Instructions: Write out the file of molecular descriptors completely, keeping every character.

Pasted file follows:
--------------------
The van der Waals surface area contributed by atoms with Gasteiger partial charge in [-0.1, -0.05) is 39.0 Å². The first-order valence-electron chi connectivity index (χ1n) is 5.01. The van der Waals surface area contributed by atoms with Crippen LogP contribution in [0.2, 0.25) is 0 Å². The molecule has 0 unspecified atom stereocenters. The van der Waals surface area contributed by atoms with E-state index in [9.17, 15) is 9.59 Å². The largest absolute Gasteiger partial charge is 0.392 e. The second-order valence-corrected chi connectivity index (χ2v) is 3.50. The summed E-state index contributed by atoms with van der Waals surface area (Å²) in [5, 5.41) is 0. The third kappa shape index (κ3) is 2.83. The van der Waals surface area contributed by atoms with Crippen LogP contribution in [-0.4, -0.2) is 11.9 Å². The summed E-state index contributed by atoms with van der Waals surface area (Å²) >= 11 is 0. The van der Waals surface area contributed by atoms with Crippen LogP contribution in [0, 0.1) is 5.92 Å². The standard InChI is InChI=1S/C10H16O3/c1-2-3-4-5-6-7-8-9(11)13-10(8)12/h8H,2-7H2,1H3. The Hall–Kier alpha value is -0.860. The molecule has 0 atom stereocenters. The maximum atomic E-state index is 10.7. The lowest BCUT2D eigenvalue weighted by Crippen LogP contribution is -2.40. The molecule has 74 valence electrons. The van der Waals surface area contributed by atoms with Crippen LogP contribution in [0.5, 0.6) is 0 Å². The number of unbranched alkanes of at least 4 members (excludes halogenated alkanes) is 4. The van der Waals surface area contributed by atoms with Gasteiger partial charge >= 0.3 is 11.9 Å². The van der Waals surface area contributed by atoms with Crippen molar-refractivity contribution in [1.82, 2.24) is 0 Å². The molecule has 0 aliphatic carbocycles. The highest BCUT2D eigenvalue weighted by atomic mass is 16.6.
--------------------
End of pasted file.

The van der Waals surface area contributed by atoms with Gasteiger partial charge in [-0.1, -0.05) is 39.0 Å². The first-order valence-electron chi connectivity index (χ1n) is 5.01. The van der Waals surface area contributed by atoms with Crippen LogP contribution in [0.2, 0.25) is 0 Å². The molecule has 0 unspecified atom stereocenters. The van der Waals surface area contributed by atoms with E-state index in [9.17, 15) is 9.59 Å². The largest absolute Gasteiger partial charge is 0.392 e. The second-order valence-corrected chi connectivity index (χ2v) is 3.50. The summed E-state index contributed by atoms with van der Waals surface area (Å²) in [5, 5.41) is 0. The third kappa shape index (κ3) is 2.83. The van der Waals surface area contributed by atoms with Crippen LogP contribution in [-0.4, -0.2) is 11.9 Å². The summed E-state index contributed by atoms with van der Waals surface area (Å²) >= 11 is 0. The van der Waals surface area contributed by atoms with Crippen LogP contribution in [0, 0.1) is 5.92 Å². The standard InChI is InChI=1S/C10H16O3/c1-2-3-4-5-6-7-8-9(11)13-10(8)12/h8H,2-7H2,1H3. The Hall–Kier alpha value is -0.860. The molecule has 0 atom stereocenters. The maximum atomic E-state index is 10.7. The lowest BCUT2D eigenvalue weighted by Crippen LogP contribution is -2.40. The molecule has 74 valence electrons. The van der Waals surface area contributed by atoms with Crippen LogP contribution in [0.5, 0.6) is 0 Å². The number of unbranched alkanes of at least 4 members (excludes halogenated alkanes) is 4. The van der Waals surface area contributed by atoms with Gasteiger partial charge >= 0.3 is 11.9 Å². The van der Waals surface area contributed by atoms with Crippen molar-refractivity contribution in [1.82, 2.24) is 0 Å². The molecule has 0 aliphatic carbocycles. The highest BCUT2D eigenvalue weighted by atomic mass is 16.6.